Time seemed to stand still for that one moment in time. My words seemed to echo down Ridge Avenue rattling the birds perched on the telephone wires causing them to fly away and startling little old ladies walking down the street. All eyes were on me. The woman I was arguing with just stood there with wide eyes as though she couldn’t believe what I just called her.
Once my anger subsided, I apologized to those who heard me and repented to God. I couldn’t believe I let this woman bring me out of my element like that. As I sat there thinking about how badly I handled the situation, a wise saying came to mind and haunted me. “Don’t argue with a fool because people passing by won’t know who’s the fool.” This woman clearly disrespected and violated me first, but I stooped to her level. All of my class and dignity went out the window.
All day long, I thought about my actions and kept asking God to forgive me. I felt that bad. I really wished I could’ve handled things better. The next morning, I was watching a Sunday morning political call-in show and a congressman from Maryland said something that struck me. I felt as if God was speaking to me through this gentleman. In response to a caller who referred to the congressman as a Negro instead of African-American, the congressman said, “It’s not what they call you, it’s what you answer to.”
I thought about that statement for a while and applied it to my own situation. It was true. It shouldn’t have mattered what that woman called me because none of what she said was true. I’m not a female dog and I’m not ignorant. I just shook my head and hung it in disappointment. I couldn’t believe I let myself act a fool like that.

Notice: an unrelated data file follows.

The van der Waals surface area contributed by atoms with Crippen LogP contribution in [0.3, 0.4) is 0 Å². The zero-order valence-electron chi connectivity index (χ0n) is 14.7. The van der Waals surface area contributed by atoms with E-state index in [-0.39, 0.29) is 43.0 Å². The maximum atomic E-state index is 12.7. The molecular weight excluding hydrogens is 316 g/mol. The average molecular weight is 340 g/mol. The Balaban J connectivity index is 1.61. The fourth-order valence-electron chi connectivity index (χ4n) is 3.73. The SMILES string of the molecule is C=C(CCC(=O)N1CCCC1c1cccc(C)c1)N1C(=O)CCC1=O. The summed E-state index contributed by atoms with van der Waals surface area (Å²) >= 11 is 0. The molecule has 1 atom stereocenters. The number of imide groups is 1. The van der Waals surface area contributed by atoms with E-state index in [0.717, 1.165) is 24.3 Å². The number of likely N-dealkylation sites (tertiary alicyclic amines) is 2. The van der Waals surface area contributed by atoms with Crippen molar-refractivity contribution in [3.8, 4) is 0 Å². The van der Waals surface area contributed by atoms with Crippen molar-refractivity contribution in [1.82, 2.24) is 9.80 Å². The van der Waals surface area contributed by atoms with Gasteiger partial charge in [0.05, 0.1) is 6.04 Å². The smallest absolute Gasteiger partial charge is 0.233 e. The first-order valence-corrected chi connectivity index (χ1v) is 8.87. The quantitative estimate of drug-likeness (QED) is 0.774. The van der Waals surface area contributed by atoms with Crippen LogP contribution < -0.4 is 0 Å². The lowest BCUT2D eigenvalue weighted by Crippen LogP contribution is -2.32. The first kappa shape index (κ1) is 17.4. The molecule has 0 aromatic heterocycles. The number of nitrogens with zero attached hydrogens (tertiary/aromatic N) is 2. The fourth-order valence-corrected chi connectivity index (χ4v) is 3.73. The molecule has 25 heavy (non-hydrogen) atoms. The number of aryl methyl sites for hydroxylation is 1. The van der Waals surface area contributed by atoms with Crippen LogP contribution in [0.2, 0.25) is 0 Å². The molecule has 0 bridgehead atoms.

But like everything else, I learn from it and share the lesson. From this experience I learned that it’s not important what people call or say about you. What’s important is what you answer to and believe about yourself. I often hear people call women the “b” word and hear them reply, “But I’m a good one.” The truth of the matter is you’re not the “b” word, not even on your worst day. Maybe people don’t call you four letter words, they talk down to you instead. They call you dumb, stupid, or lazy. In this case, the same rules apply. It’s not what they call you, it’s what you answer to and believe about yourself.
I recently met a woman who told me that her mother made her feel dumb for many years. Her mother didn’t call her dumb. Instead she always referred to her as her pretty daughter and her sister as her smart daughter—as if a woman can’t be both pretty and smart. Beauty and brains are not mutually exclusive. A woman can be both pretty and intelligent. However, the pretty daughter thought she was dumb and the smart one thought she was ugly. For years, both sisters struggled to the point that the pretty sister didn’t think she was smart enough to go college and the smart sister didn’t think she was attractive. She suffered from low self esteem. This case is an example of how we can limit ourselves based upon what people think of us. I am happy to say that today both sisters have defined their own identities and both of them feel smart and pretty. The “pretty” sister eventually got her degree and became a nurse. The “smart” sister has a healthy self image and beams with confidence.
Don’t let the names or things people say about you define you. It’s not what they call you, it’s what you answer to and believe about yourself that matters.
P.S.- Remember everything has beauty including YOU. IT just takes a true D.I.V.A to see it!
© 2010, Shalena D.I.V.A.- Author| Speaker| Life And Business Coach. All rights reserved.